Now here’s an interesting trio of homonyms. The first spelling is by far the less known of the two, and has two meanings.
And, of course, a bite is the one you accomplish with your teeth :-), and a byte will be familiar to you from computer terminology, normally consisting of 8 bits of information and being the smallest memory segment address. The byte was originally created so that each keyboard button had a unique signature, a concept which has expanded greatly.

230px-Great_Australian_Bight_map 1. A bight is an opening in a coastline, such as a bay or cove, and the name describes the shape, like a loop. Such bights can be as large as the Great Australian Bight, or as small as a local cove with no name.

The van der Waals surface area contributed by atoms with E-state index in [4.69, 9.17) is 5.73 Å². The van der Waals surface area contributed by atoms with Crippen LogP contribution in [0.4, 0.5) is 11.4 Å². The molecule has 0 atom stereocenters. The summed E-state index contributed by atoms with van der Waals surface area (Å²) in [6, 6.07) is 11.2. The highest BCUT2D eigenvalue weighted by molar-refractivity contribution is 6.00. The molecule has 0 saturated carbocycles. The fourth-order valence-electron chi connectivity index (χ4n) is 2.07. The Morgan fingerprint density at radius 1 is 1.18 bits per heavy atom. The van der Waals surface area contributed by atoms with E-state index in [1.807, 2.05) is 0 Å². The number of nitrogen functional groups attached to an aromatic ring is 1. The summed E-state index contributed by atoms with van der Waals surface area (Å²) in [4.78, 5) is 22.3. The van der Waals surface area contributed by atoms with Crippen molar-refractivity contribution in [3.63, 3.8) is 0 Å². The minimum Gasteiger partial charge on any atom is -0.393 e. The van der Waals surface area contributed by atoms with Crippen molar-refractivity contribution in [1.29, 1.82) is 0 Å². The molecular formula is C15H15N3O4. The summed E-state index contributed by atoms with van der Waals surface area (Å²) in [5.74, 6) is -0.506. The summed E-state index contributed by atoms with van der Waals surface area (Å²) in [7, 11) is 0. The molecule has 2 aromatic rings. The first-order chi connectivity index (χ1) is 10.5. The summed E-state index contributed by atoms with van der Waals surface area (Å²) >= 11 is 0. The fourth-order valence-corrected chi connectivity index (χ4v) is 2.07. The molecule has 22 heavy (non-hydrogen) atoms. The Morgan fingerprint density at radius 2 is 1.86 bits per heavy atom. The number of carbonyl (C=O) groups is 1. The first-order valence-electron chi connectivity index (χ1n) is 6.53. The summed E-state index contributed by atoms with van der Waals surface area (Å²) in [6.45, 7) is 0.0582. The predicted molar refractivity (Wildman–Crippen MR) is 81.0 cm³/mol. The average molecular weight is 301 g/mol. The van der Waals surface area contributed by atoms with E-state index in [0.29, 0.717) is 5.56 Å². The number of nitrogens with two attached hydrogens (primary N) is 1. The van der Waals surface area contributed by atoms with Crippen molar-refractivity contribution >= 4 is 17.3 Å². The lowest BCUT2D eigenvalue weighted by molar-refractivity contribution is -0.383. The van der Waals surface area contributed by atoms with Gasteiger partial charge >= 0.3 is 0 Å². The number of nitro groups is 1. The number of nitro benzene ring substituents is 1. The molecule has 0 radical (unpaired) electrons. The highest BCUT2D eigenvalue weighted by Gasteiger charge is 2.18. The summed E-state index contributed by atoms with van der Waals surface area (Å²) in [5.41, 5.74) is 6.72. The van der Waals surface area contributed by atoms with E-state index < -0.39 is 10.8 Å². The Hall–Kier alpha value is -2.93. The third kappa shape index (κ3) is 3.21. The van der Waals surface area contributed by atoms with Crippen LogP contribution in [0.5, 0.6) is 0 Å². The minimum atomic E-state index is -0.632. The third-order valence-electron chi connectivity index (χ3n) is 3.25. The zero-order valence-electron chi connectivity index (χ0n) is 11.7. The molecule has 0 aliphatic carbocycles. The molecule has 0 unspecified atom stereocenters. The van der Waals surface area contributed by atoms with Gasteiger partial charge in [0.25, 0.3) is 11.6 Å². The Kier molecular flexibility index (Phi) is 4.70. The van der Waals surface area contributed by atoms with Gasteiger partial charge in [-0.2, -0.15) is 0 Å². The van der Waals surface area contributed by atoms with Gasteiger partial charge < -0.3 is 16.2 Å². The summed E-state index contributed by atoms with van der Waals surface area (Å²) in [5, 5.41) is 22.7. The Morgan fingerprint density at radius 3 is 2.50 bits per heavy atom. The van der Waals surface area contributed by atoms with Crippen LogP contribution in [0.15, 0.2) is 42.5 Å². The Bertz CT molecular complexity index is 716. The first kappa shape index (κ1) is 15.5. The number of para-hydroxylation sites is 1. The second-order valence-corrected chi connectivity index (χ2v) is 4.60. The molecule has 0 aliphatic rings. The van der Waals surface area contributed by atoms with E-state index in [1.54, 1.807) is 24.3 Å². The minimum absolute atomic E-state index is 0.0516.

BightLoopElbow2. The second meaning is similar, and refers to a loop made in a rope, usually prior to  making some kind of knot. Here is a picture showing a bight, and a few other rope-users’ terms. Knot tying is such an old and complex subject that much of the terminology is known only to sailors and other people who spend a lot of time with rope. If you are interested in this ancient art, I recommend “The Ultimate Encyclopedia of Knots and Ropework” by Geoffrey Budworth.

I love the sea and sailing, and incidentally love working with ropes too. Even when I was driving lorries when I was young, I much preferred to secure my load with ropes, rather than the straps which were beginning to take over. I don’t even know the correct name for the knot I used ( as the ‘trucker’s hitch‘ is a little different), but it was taught to me by an old hand and worked like a winch, hauling the rope much tighter than I could have done by my own strength.